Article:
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I have a very simple question about MVC.

What is it really and why should I notice it. I know it is not replacement for asp.net but What is it in ASP.NET that I cannot do and hence require MVC .

I know google.com is the best way to find some answers but I thought if someone over here who knows this really well can explain me, I would be very obliged.

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This is a very bad question naming –  Andrei Rînea Mar 19 '09 at 9:31

4 Answers 4

I'll start off by saying that it is a common misconception that MVC is meant to replace Webforms like you had suggested. ASP.NET MVC is just the ASP.NET implementation of the MVC pattern. I would recommend you check out this post and this post. Like you mentioned, you can not only search google but here as well.

You can check out ScottGu's entry explaining it (posted in 2007).
Also the PM of ASP.NET MVC Phil Haack has info in his blogs on MVC

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excellent! thanks for the links –  KJai Mar 19 '09 at 6:19

ASP.NET MVC uses a different design pattern than webforms. MVC aims to separate the different concerns into different layers.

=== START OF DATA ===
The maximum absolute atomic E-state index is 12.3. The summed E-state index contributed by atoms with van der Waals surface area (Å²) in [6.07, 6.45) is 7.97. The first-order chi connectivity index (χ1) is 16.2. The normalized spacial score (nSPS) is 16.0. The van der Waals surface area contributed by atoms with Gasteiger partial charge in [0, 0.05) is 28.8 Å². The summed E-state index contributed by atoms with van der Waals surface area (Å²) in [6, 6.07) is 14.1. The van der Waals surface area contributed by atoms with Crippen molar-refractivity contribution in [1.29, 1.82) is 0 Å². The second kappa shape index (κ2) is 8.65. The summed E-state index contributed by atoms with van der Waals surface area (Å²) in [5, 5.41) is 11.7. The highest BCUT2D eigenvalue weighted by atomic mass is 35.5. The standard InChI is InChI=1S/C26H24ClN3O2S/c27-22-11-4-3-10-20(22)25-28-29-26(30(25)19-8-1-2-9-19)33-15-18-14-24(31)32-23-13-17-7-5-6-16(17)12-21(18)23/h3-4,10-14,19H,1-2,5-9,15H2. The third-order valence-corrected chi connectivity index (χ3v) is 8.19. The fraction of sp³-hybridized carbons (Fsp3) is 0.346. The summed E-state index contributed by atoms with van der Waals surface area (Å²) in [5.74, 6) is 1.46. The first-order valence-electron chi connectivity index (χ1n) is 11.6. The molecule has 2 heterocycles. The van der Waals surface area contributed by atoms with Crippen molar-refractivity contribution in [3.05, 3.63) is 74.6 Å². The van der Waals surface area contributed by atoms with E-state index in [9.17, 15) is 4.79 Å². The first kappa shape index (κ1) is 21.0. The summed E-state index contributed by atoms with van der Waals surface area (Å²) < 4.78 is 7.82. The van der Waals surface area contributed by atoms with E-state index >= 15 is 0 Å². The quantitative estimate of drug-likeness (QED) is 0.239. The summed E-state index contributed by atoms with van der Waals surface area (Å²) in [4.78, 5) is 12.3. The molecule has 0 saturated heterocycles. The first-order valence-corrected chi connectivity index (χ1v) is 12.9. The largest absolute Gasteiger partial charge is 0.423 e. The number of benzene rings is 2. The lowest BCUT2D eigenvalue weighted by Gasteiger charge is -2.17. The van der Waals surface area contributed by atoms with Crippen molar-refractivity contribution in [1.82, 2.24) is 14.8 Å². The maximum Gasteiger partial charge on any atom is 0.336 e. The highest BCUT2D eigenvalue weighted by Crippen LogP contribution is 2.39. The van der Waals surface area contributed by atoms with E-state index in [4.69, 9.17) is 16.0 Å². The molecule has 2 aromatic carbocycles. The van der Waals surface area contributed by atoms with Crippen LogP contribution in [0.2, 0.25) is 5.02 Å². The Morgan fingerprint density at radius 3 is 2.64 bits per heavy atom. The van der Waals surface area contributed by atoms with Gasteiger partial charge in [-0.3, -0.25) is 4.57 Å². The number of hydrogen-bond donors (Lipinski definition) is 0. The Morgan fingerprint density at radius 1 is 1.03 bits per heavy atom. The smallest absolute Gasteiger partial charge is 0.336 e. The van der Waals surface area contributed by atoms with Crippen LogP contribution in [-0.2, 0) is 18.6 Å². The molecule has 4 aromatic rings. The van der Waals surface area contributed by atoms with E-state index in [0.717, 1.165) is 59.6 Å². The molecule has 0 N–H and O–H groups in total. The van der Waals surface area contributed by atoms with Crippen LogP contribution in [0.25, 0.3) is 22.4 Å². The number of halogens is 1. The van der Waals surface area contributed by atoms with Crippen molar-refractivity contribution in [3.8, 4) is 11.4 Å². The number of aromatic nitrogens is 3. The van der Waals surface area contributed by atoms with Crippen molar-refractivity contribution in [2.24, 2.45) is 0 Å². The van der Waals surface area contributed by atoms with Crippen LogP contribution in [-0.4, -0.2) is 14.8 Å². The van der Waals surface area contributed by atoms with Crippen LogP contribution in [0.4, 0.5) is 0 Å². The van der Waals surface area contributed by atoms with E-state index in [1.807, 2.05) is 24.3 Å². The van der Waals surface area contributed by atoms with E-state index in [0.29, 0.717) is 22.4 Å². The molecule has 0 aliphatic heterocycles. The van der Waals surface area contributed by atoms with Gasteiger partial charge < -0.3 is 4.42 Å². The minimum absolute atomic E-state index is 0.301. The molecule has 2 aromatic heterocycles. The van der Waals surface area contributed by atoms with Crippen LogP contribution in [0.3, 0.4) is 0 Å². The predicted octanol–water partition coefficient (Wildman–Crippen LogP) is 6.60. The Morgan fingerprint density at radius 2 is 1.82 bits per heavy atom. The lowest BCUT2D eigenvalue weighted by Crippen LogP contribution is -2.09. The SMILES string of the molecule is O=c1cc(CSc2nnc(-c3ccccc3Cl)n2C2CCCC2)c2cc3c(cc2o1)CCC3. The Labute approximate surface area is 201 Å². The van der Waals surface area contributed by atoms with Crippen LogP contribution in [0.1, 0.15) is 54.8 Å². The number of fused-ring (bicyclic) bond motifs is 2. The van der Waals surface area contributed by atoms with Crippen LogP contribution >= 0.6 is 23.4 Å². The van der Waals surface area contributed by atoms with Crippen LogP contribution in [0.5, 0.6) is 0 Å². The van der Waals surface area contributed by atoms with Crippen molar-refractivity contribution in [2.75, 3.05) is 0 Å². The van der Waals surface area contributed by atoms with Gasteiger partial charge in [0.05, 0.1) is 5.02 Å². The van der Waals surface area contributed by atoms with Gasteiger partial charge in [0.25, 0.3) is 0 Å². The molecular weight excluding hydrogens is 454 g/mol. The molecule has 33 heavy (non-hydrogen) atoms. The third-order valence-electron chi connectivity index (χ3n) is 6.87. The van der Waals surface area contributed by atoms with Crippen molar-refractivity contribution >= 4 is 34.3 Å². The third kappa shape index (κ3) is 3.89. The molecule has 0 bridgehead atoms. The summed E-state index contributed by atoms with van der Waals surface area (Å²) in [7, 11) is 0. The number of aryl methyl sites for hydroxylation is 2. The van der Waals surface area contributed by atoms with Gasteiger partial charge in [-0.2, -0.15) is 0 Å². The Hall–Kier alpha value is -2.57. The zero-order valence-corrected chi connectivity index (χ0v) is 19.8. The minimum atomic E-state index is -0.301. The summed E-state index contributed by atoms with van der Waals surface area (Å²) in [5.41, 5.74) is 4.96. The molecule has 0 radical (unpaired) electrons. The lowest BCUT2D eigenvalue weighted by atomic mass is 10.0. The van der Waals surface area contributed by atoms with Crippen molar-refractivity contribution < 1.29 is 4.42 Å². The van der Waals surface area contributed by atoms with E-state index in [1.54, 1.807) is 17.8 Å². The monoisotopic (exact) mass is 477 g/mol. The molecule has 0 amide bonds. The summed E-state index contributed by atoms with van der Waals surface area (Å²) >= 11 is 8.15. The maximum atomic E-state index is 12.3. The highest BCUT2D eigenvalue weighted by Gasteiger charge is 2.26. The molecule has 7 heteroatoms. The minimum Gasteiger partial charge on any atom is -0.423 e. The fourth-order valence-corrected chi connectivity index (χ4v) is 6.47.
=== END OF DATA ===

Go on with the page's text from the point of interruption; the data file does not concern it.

ASP.NET MVC has some nice things out of the box for you, like scaffolding (basically you feed it a data source and it generates a basic form for you) and URL rewriting. You can, of course, do this with webforms, but MVC does it out of the box for you, which is nice.

In ASP.NET MVC gives you more control of the markup (or at least more easily gives you control of the markup). For many people this is a real nice-to-have. That said, you also lose some of the things that make ASP.NET webforms easy to work with, like ViewState.

Also, I'd like to add that you can mix and match webforms and MVC, so its not a "all or nothing" situation.

Hope that helped.

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WOW! That was a very good explanation! –  KJai Mar 19 '09 at 6:37

It will take you a simple test project with MVC to understand advantages and disadvantages. Reading through blogs and articles though useful will not however bring you much insight. Just check it out, make your own experience.

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One thing that I'd like to add to previous answers is that if you do not want to embrace MVC at all you can use the MVP Pattern to separate concerns using WebForms.

Here's a nice article from Phil Haack.


The good thing about the MVP pattern is that you can work in a way that you can switch the presentation logic from ASP.NET to Silverlight, WinForms or even WPF.

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